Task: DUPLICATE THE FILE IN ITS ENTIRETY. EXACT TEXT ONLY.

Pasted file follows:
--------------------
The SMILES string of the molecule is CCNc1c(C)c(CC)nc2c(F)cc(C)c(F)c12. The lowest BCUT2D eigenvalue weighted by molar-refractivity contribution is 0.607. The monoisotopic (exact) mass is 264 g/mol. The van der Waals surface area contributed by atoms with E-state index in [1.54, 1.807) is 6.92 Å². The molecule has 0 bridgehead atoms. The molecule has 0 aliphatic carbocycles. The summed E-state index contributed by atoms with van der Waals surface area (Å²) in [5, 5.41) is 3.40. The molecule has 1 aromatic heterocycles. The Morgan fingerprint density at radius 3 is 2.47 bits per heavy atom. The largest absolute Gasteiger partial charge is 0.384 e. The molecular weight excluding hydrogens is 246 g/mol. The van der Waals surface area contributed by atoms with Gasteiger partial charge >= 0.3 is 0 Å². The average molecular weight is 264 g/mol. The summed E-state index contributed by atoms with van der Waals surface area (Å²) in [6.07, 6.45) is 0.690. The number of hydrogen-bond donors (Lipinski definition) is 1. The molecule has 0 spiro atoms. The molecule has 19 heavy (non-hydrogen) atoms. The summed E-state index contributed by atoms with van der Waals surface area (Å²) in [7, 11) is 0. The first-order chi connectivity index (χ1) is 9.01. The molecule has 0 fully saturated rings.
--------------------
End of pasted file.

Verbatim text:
The SMILES string of the molecule is CCNc1c(C)c(CC)nc2c(F)cc(C)c(F)c12. The lowest BCUT2D eigenvalue weighted by molar-refractivity contribution is 0.607. The monoisotopic (exact) mass is 264 g/mol. The van der Waals surface area contributed by atoms with E-state index in [1.54, 1.807) is 6.92 Å². The molecule has 0 bridgehead atoms. The molecule has 0 aliphatic carbocycles. The summed E-state index contributed by atoms with van der Waals surface area (Å²) in [5, 5.41) is 3.40. The molecule has 1 aromatic heterocycles. The Morgan fingerprint density at radius 3 is 2.47 bits per heavy atom. The largest absolute Gasteiger partial charge is 0.384 e. The molecular weight excluding hydrogens is 246 g/mol. The van der Waals surface area contributed by atoms with Gasteiger partial charge >= 0.3 is 0 Å². The average molecular weight is 264 g/mol. The summed E-state index contributed by atoms with van der Waals surface area (Å²) in [6.07, 6.45) is 0.690. The number of hydrogen-bond donors (Lipinski definition) is 1. The molecule has 0 spiro atoms. The molecule has 19 heavy (non-hydrogen) atoms. The summed E-state index contributed by atoms with van der Waals surface area (Å²) in [7, 11) is 0. The first-order chi connectivity index (χ1) is 9.01. The molecule has 0 fully saturated rings.